14
15  // Initialize the answers array with -1, indicating no room found
16  const answers: number[] = new Array(numQueries).fill(-1);
17
18  // Set to store the IDs of available rooms
19  const availableRoomIds: Set<number> = new Set(rooms.map(room => room[0]));
20
21  // Keep track of the current position in the sorted rooms array
22  let currentRoomIndex = 0;
23
24  // Iterate through the sorted query indices
25  for (const queryIndex of queryIndices) {
26    // Fetch the preferred room ID and the minimum required size
27    const [preferredRoomId, minSizeReq] = queries[queryIndex];
28
29    // Remove ineligible rooms that are too small
30    while (currentRoomIndex < numRooms && rooms[currentRoomIndex][1] < minSizeReq) {
31      availableRoomIds.delete(rooms[currentRoomIndex][0]);
32      currentRoomIndex++;
33    }
34
35    // Break early if all rooms have been checked
36    if (currentRoomIndex === numRooms) {
37      break;
38    }
39
40    // Array conversion for two-pointer technique since Sets do not have random access
41    const availableRoomIdsArray = Array.from(availableRoomIds);
42
43    // Find the closest room ID that is not less than the preferred ID
44    const insertIndex = sortedIndex(availableRoomIdsArray, preferredRoomId);
45
46    // Check if there's an available room ID greater or equal to the preferred ID
47    if (insertIndex < availableRoomIds.size) {
49    }
50
51    // Check for a closer room ID that is less than the preferred ID
52    if (insertIndex > 0) {
53      const previousRoomId = availableRoomIdsArray[insertIndex - 1];
54      if (
56        Math.abs(previousRoomId - preferredRoomId) <= Math.abs(answers[queryIndex] - preferredRoomId)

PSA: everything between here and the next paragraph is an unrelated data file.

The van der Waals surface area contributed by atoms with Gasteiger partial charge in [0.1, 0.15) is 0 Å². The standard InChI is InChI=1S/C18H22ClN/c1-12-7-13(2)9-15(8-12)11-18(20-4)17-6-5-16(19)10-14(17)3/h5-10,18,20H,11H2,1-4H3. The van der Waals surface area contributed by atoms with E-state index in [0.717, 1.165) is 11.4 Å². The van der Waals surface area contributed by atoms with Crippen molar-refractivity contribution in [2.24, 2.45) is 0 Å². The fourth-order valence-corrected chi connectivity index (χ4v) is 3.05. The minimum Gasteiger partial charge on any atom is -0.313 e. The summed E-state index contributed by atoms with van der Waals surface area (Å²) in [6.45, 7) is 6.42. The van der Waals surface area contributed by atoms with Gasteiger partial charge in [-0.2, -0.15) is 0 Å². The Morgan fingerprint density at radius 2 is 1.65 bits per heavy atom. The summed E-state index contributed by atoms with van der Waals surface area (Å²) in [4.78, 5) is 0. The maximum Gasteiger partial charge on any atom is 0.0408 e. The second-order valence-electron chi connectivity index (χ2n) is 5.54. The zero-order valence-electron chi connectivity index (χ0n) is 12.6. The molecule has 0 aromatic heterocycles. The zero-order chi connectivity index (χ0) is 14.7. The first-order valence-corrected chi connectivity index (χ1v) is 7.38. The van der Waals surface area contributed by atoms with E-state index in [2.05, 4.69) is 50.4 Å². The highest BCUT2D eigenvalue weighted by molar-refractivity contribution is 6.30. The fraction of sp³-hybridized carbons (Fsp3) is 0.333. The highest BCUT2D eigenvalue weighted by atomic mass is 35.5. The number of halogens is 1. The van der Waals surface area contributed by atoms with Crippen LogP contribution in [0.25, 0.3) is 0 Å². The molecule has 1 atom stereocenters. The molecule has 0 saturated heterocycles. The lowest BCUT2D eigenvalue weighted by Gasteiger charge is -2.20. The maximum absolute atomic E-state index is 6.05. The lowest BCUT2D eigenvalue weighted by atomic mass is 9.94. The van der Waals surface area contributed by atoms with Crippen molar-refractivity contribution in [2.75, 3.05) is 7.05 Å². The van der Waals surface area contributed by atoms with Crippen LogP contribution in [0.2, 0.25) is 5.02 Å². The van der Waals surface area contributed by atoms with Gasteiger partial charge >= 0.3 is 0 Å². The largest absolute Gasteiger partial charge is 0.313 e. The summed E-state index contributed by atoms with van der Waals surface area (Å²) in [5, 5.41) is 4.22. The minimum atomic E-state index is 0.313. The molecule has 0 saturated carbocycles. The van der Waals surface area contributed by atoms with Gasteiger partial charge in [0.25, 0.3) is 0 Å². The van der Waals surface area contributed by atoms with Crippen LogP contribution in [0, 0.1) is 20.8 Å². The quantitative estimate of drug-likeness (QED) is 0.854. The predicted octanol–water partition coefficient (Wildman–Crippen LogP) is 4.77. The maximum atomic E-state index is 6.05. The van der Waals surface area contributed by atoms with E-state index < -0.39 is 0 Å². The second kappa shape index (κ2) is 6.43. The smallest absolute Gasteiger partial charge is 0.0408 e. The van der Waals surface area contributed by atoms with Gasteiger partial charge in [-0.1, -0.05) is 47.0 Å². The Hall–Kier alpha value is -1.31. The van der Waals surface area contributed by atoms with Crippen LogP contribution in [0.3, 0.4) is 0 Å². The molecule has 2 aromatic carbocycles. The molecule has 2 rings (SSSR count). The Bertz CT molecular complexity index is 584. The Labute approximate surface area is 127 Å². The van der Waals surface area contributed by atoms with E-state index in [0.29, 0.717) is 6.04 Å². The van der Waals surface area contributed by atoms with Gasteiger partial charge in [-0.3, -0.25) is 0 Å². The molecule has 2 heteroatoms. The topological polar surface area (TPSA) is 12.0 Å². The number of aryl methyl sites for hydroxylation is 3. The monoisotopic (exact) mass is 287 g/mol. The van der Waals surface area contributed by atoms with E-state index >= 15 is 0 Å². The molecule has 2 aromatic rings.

57      ) {
59      }
60    }
61  }
62
63  // Return the answers array containing the IDs of the closest room for each query
65}
66
67// Helper function to return the index at which the `value` would be inserted into the `array`
68// ensuring ascending order. It uses binary search for efficiency.
69function sortedIndex(array: number[], value: number): number {
70  let low = 0,
71    high = array.length;
72
73  while (low < high) {
74    const mid = (low + high) >>> 1;
75    if (array[mid] < value) {
76      low = mid + 1;
77    } else {
78      high = mid;
79    }
80  }
81  return low;
82}
83``````

## Time and Space Complexity

The code snippet above defines a class `Solution` that contains a method `closestRoom` used to find the closest room to the preferred room that also meets the minimum size requirement.

### Time Complexity:

Let `m` be the length of the `rooms` list and `n` be the length of the `queries` list.

1. Sorting the `rooms` list by size takes `O(m log m)`.
2. Sorting the indices of the queries by the room size requirement takes `O(n log n)`.
3. The SortedList construction from all rooms involves adding each room once, which takes `O(m log m)`.
4. Iterating through `queries` indices (after sorting by size):
• The while loop can, in the worst case, remove each room once (thus, it runs a total of `m` times over all iterations). Removal in a SortedList is `O(log m)`, so the total cost of removals is `O(m log m)`.
• For each query, the `bisect_left` operation in the SortedList is `O(log m)`, which is done at most once per query.
• Accessing `len(sl)` is `O(1)`.
• The conditionals and value assignments are O(1).

Combining these parts, we can estimate the overall worst-case time complexity as:

``````1O(m log m) + O(n log n) + O(m log m) + n * O(log m)
2= O(m log m) + O(n log n) + O(n log m)
3= O((m + n) log m) + O(n log n)``````

Since `m log m` can be larger than `n log n` or vice versa depending on the input, we take the highest term:

``1= O(max(m, n) log m)``

Note that when `m` is much larger than `n`, `m log m` becomes the dominant term, and when `n` is much larger, the two terms contribute significantly and the overall complexity could be approximated by adding both terms.

### Space Complexity:

1. We use additional memory for the sorted rooms, which is `O(m)` space.
2. The SortedList, which initially contains `m` ids, also uses `O(m)` space.
3. The `ans` array is of size `n`, which uses `O(n)` space.

Thus the total space complexity is:

``1O(m) + O(m) + O(n) = O(m + n)``

This is because `m` and `n` are independent and could vary significantly.